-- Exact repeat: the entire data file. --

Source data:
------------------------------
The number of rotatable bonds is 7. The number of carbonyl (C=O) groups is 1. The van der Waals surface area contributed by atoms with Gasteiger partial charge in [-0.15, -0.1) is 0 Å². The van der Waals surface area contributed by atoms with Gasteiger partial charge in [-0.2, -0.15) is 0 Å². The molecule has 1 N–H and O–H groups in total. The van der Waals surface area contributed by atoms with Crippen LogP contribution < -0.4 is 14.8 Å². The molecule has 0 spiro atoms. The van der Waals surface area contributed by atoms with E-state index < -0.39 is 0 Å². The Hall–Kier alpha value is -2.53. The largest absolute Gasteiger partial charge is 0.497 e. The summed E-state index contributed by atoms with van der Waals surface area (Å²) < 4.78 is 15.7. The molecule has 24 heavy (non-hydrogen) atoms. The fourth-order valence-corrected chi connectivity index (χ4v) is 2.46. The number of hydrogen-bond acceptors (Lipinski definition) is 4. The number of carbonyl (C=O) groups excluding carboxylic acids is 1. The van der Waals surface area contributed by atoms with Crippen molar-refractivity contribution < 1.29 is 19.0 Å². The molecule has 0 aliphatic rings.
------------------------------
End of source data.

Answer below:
The number of rotatable bonds is 7. The number of carbonyl (C=O) groups is 1. The van der Waals surface area contributed by atoms with Gasteiger partial charge in [-0.15, -0.1) is 0 Å². The van der Waals surface area contributed by atoms with Gasteiger partial charge in [-0.2, -0.15) is 0 Å². The molecule has 1 N–H and O–H groups in total. The van der Waals surface area contributed by atoms with Crippen LogP contribution < -0.4 is 14.8 Å². The molecule has 0 spiro atoms. The van der Waals surface area contributed by atoms with E-state index < -0.39 is 0 Å². The Hall–Kier alpha value is -2.53. The largest absolute Gasteiger partial charge is 0.497 e. The summed E-state index contributed by atoms with van der Waals surface area (Å²) < 4.78 is 15.7. The molecule has 24 heavy (non-hydrogen) atoms. The fourth-order valence-corrected chi connectivity index (χ4v) is 2.46. The number of hydrogen-bond acceptors (Lipinski definition) is 4. The number of carbonyl (C=O) groups excluding carboxylic acids is 1. The van der Waals surface area contributed by atoms with Crippen molar-refractivity contribution < 1.29 is 19.0 Å². The molecule has 0 aliphatic rings.